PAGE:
The jackets were cut out by tailors and packed up as kits to be sewn by thousands of women out workers. If a worker owned a sewing machine, she would have used it in the construction of jackets. Sewing was almost a universal pastimes amongst women of the 19th century and so they were very accomplished in the art., they typical young lady of the era having started sewing samplers from perhaps the age of 5. This was reflected in the general good quality of construction. Button holes would have been sewn by hand as domestic sewing machines of the time could not sew button holes.

Some men would have been dressed in military frock coats from previous state issues, regimental issues or even home made versions. Some were trimmed, either with facing colours, blue or black for infantry or militia, decorated with piping or left plain. The originals, like the best reconstructions had pockets in the tails and lining that could have including padding in the front to look more military.

There would also have been some surviving state commutation jackets, in various greys and browns, again plain or trimmed. In addition, some men would have worn civilian sack coats or frock coats, sent from home through Richmond, still possible as the Federals had yet to occupy the great swathes of the Confederacy they would do later in the war.

So what does this mean for those wishing to put together an enlisted infantryman's impression appropriate for May 1862? There is a wide choice.

Many members of ACWS already have a Richmond Depot jacket of the second issue style. This can easily be temporarily converted to the first style jacket by whip stitching thin (up to ½ inch) blue or black cotton tape to the collar and epaulettes. To do this you need approximately 1 ½ meters of tape priced at around 25p per meter and an hour or so to whip stitch it on. Other plain shell jackets can be passed off as Commutation jackets.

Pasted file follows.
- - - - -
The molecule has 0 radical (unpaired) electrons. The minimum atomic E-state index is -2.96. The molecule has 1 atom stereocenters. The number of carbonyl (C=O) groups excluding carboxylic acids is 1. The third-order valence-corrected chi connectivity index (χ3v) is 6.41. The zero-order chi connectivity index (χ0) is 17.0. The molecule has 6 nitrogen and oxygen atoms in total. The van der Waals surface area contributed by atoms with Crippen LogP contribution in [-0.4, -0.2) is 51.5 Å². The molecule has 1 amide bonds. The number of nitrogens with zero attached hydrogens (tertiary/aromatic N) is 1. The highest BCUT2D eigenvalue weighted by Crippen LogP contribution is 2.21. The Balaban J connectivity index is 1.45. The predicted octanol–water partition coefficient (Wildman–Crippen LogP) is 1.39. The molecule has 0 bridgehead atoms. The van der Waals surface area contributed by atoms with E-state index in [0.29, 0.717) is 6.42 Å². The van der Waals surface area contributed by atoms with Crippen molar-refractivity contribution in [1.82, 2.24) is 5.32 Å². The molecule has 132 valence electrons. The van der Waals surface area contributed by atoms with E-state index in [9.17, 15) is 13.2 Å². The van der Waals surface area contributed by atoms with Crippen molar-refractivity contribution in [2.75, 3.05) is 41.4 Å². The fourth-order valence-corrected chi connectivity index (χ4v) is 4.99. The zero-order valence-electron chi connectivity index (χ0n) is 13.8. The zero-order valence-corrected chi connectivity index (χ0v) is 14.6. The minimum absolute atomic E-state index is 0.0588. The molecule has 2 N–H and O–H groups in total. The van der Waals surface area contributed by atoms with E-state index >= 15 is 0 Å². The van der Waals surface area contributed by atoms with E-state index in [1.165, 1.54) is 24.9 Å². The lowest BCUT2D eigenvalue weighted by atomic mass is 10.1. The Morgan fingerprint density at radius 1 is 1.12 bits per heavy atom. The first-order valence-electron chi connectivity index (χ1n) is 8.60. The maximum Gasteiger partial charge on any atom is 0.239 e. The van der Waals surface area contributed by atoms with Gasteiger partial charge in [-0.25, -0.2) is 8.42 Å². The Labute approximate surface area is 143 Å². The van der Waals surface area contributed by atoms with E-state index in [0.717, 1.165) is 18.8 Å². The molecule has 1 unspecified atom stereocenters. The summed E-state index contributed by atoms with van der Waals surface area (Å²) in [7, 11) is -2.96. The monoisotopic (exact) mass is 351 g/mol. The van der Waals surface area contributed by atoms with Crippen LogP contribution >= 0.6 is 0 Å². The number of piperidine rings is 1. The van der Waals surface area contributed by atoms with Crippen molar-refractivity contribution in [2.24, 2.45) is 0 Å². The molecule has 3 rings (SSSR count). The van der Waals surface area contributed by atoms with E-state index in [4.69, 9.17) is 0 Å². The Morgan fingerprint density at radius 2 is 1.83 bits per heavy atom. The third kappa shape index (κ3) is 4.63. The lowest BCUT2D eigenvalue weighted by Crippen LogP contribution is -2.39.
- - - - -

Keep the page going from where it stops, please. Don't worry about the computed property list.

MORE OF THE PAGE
Military frock coats are also a good choice and would be a worthwhile addition to a re-enactors wardrobe. Civilian coats, in particular Civilian sack coats are also appropriate.

Other equipment should be geared towards early war, for example wooden or Confederate issue tin drum canteens rather than late war bulls eye federal canteens. Whilst there had been contact with Federal forces, the Confederates had recently retreated from defensive lines so had had limited opportunity to scour battlefields for captured or discarded Federal equipment.

Of course, existing good jackets will suffice but this year's scenarios provide an excellent opportunity to put together an 1862 impression.


  • A survey of Confederate Central Government Quartermaster Issue Jackets by Leslie D. Jensen
  • Echoes of Glory - Arms and Equipment of the Confederacy by Time Life Books
  • Brasseys History of Uniforms American Civil War Confederate Army by Ron Field

Article supplied by Private Graham Beattie, 1st Tennessee.

The above article first appeared in the ACWS Newsletter, April 2003